From whichever perspective you look, President Trump remains a divisive figure – a “Marmite character”, as the English might say – you either love it or loathe it. And to an extent, this is clearly part of his populist political appeal. It is the very commentariat that appears nightly to denigrate Mr Trump that adds to his appeal for many US voters. He is still no Washington insider. Many people across America continue to see him speaking up for their interests, rather than those of a narrow governing elite.
IMPLICATIONS FOR THE GCC
So, from the perspective of the GCC, how has the first 100 days played out and what conclusions may be drawn from the early engagement between GCC leaders and the 45th President of the United States?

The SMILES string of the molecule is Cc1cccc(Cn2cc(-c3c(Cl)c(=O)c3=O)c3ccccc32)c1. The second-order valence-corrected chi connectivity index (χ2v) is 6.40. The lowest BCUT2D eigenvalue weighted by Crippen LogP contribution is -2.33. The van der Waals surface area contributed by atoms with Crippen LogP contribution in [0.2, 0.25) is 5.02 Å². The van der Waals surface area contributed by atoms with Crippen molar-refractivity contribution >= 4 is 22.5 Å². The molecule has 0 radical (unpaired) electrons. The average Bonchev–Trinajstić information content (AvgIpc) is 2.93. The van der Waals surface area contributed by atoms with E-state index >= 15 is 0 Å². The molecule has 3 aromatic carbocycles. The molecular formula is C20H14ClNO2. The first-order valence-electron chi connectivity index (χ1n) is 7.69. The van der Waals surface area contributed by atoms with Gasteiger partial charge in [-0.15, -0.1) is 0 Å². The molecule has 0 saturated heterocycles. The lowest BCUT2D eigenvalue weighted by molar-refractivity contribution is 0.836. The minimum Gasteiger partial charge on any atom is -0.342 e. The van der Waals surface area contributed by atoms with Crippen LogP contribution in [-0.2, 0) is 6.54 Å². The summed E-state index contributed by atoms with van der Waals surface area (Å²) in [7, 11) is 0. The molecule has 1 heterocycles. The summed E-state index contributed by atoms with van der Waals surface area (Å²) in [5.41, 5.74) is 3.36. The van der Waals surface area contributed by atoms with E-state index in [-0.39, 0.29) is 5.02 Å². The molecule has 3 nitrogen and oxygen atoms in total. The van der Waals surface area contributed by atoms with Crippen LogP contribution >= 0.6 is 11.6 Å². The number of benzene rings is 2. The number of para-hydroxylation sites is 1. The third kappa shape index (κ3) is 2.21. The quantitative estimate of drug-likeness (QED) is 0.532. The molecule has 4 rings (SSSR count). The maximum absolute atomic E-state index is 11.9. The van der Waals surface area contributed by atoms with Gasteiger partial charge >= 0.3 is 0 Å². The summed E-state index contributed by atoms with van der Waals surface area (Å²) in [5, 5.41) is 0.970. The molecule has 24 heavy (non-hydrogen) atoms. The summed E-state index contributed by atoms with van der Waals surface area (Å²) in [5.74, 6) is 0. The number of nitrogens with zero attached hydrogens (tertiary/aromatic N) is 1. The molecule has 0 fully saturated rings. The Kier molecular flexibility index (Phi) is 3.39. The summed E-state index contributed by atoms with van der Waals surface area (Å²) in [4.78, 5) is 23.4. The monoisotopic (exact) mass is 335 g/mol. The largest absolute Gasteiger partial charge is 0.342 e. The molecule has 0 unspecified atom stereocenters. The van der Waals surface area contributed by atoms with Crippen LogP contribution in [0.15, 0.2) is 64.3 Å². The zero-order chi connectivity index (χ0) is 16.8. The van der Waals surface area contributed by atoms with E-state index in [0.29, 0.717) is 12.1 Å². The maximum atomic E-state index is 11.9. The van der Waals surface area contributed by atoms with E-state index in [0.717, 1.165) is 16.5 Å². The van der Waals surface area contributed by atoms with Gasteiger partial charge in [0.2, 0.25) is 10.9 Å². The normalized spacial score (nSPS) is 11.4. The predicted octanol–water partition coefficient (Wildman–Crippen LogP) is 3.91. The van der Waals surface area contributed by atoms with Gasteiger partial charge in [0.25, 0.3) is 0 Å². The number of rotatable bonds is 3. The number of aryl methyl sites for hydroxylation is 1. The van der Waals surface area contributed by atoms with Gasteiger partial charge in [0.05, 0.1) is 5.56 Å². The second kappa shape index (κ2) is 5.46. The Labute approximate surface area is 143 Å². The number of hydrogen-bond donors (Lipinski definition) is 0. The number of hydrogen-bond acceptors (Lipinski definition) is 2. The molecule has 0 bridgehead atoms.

Overall, most commentators are likely to conclude that the arrival of President Trump is seen to be to the advantage of Gulf interests. While relations with President Obama were always cordial, positive, and even warm at times, there can be no doubt that the GCC was stung by what was seen as American failure to stand by old allies during the height of the Arab Spring. Not only did President Obama refuse to support President Mubarak in his hour of need, he simultaneously gave a strong signal of encouragement to the Muslim Brotherhood that paved the way to the election of Mohamed Morsi.